Anderson conceptualized modern imagined communities as horizontal fraternities, but he was frequently criticized for not having developed this gender aspect of his work. In this book, I am preoccupied with how these fraternities worked—that is, the forms of social solidarity they contributed and the gender discourses with which they were associated. In addition to the exploration of the changing definition of femininity and masculinity during this period offered in Taymur’s work of fiction, I look at how sheikhs Abdallah al-Fayumi, the Azharite sheikh who criticized Taymur’s work, and Abdallah al-Nadim, who praised it, offered modern definitions of fraternity. Both used the discussion of women in general (and Taymur in particular), who were not related to them by kinship, as a new source of privilege that they claimed as male members of a gender group, that is, a fraternity. This modern definition of fraternity compared with earlier ones that can be found in the Islamic religious tradition. It adds a very important dimension to our understanding of the modern debates on gender where men discuss women among themselves. This development did not only take place in Egypt, but was also observed by women analysts in Europe. Up until now, historians have dealt with these modern debates as though they are simply about women (which they are), ignoring the fact that they are also about how groups of men have tended in modern times to cement ties of similarity and difference among themselves by exercising the modern prerogative of being able to make general claims about women as a group. Sheikh Fayumi, Taymur’s critic, breaks with the medieval Islamic interpretations of the concept of leadership in the family, which was dependent on their obligations as providers, to suggest that men were entitled to leadership not because of what they provide, but because they were men.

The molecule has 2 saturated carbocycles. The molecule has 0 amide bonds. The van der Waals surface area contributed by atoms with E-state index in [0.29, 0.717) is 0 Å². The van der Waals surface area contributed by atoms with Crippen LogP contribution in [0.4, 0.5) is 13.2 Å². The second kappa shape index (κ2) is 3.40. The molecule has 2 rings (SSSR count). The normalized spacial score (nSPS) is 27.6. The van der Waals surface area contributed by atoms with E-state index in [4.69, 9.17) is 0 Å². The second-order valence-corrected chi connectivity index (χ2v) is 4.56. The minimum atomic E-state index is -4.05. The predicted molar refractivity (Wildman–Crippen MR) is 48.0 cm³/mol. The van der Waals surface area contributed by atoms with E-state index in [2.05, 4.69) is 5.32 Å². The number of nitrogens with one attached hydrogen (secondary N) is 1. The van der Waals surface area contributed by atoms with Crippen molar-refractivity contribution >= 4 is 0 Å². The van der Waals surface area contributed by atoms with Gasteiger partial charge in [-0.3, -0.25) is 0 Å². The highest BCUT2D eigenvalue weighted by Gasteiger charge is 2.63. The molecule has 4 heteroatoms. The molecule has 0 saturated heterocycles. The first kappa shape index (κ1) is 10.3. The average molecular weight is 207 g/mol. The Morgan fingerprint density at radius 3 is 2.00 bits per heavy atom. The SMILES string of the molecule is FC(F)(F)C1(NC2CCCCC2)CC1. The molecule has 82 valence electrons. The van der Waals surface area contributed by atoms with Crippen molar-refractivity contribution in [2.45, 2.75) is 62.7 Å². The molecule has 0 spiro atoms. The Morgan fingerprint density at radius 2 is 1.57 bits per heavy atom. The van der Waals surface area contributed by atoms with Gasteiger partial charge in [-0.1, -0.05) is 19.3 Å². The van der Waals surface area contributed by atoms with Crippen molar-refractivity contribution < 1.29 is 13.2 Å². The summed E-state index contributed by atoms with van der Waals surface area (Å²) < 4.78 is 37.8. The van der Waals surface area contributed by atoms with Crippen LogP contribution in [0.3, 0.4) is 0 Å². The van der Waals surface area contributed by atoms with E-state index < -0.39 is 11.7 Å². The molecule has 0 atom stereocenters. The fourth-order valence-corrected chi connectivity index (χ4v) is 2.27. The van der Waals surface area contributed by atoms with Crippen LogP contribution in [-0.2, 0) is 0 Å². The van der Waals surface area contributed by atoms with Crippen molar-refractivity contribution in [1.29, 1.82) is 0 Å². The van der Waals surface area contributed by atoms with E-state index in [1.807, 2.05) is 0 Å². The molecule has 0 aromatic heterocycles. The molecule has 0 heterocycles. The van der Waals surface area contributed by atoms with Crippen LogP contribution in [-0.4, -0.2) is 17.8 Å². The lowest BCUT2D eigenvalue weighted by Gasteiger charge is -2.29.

J: Who do you hope will read this book and what sort of impact would you like it to have?
MH: One of the benefits of doing interdisciplinary work is that it can appeal to multiple audiences. In this case, I can see this book as attracting students of political science, history, literature, and of course women’s studies. Political scientists may be interested in a work that takes as its primary focus of analysis the way literary works can play a distinct and important role in the development of the imagining of the community. They offer discussions of its sociology, history, materiality, and the roles that men and women play in it. Anderson suggested that the novel helped in the original imagining of the community, but I would add that its changing role has not been fully theorized. In particular, this means addressing how the novel continues to provide illuminating insights into our understanding of the changes within a community, especially when used by male and female writers who discuss their gender experiences and roles in the family and the community, issues that are generally not well covered in political or sociological studies.